Provisioning questions remain as Bank of Moscow 1H 2011 net profit slumps 94%
The net result nosedived 94% from a 6 billion roubles net profit posted for 1H 2010, with net interest income also falling 41.2% year on year to 11.9 billion roubles, and assets falling 10.7% in the first 6 months of 2011 to 761.4 billion roubles, retail deposits falling 11%, but corporate accounts remaining steady, up 3%.
The gross loan portfolio edged up to 647.3 billion roubles from 645.5 billion roubles during 1H 2011, with total provisions also remaining almost flat, at 23% of the gross loan portfolio, which compares to 22.9% at the end of last year.
As of June 30, 2011the bank had 31 borrowers with total debt exceeding 10% of Bank of Moscow's equity, down from 24 borrowers fixed as of the end of 2010. These loans came to 283.3 billion roubles in total, or 36.82% of the overall loan portfolio, which compares to 197.7 billion rubles, or 30.6%, at the start of the year.
The bank said in June is had uncovered a substantial portfolio of assets associated with funding projects in the interests of its former president, Andrei Borodin, and other connected people. The bank, which is currently 75% owned by VTB has been subject of a bailout 295 billion bailout involving the FDIA and VTB.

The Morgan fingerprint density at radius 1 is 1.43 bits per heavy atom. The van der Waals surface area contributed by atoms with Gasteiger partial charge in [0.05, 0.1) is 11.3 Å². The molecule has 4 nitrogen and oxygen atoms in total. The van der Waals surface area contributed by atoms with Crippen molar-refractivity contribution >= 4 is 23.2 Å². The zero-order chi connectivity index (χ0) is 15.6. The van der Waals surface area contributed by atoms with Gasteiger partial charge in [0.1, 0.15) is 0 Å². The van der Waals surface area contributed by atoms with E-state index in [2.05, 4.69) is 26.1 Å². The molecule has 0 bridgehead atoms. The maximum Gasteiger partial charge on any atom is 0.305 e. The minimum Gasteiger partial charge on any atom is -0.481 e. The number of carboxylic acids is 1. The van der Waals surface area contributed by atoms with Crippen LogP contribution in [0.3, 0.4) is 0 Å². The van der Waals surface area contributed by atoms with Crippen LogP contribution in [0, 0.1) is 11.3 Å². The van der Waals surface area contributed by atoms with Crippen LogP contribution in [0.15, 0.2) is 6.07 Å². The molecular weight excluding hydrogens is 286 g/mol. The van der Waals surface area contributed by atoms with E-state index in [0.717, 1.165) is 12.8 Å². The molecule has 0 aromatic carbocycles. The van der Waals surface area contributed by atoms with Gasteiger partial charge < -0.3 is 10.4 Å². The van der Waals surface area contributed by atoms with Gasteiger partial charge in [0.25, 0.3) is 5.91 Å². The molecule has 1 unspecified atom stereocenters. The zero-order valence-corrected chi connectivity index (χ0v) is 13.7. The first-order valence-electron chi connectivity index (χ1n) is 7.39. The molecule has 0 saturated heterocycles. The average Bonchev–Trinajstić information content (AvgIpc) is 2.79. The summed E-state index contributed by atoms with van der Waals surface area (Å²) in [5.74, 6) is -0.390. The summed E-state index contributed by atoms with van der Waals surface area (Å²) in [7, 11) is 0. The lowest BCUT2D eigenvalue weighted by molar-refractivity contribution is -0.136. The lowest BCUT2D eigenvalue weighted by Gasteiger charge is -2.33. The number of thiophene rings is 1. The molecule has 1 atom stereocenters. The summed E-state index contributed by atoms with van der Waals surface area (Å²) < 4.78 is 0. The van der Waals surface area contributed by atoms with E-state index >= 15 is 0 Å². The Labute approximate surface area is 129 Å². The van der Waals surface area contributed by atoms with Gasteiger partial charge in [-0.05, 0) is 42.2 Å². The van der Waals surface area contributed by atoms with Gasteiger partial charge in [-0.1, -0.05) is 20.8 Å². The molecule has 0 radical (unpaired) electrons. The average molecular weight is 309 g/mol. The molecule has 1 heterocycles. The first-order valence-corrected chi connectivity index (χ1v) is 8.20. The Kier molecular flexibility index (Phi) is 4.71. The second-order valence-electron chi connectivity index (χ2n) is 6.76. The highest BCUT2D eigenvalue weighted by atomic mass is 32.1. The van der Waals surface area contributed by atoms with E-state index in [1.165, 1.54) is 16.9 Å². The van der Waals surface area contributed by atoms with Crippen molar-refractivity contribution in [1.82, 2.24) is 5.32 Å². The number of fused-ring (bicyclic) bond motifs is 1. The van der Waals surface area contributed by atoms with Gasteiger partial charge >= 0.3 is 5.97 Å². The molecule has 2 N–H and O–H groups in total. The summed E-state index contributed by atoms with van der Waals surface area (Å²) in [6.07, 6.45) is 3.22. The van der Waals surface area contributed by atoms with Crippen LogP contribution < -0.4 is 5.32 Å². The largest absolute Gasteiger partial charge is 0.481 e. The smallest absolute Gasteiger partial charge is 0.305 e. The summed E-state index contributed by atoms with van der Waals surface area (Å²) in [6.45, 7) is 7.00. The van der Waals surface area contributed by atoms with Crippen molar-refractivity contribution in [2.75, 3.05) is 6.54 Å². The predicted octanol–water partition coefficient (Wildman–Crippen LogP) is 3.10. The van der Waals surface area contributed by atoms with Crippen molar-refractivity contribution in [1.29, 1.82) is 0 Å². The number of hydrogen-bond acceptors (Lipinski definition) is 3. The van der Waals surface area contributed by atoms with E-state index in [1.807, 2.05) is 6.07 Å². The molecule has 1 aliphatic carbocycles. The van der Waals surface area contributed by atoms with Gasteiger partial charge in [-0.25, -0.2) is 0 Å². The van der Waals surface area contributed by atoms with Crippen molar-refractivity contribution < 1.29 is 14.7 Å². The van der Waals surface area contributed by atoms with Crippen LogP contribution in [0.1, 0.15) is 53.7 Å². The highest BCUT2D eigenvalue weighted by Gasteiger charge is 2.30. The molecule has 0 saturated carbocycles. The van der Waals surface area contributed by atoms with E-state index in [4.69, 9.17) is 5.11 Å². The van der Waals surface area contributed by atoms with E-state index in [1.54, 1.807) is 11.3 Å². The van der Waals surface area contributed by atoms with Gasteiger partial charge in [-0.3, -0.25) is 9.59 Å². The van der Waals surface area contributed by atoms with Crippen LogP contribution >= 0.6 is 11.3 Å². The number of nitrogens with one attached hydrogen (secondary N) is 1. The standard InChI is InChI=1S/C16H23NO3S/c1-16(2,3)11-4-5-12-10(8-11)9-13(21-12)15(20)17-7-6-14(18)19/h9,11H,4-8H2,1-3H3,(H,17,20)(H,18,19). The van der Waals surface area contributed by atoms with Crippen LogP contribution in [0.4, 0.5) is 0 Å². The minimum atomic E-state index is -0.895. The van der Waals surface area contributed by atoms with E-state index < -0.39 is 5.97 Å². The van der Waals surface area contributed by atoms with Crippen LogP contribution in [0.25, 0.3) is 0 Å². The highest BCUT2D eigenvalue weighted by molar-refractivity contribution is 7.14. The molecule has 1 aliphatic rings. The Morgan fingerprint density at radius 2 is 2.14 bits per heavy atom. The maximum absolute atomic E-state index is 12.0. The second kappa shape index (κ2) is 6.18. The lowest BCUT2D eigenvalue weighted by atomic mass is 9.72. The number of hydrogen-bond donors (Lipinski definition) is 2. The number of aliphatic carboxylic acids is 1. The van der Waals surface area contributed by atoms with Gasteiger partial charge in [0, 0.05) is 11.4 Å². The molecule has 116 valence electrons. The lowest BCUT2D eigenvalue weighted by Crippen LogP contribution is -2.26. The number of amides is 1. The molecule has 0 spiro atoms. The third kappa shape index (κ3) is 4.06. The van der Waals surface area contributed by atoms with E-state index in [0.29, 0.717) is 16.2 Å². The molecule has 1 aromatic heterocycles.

Troika Dialog analyst Andrew Keeley noted the result raised a number of questions before VTB’s 3Q consolidation of Bank of Moscow, flagging provisioning concerns.“The most interesting thing is the corporate loan book. There was a sharp increase in overdue corporate loans in 1H11, up from R19 bln to R160 bln (from 3% to 28%). The fair value of collateral against corporate loans declined from R495 bln to R304 bln, with almost a R100 bln fall in property used as collateral, which may indicate the former management stripping out collateral. Curiously, there was almost no increase in provisions on these loans.”
The Troika analyst also referred to auditors remark that they weren’t able to reliably estimate the adequate level of provisions for these loans.“This all raises questions about the provisioning policy and differences in identified problem loans between the auditor and VTB.”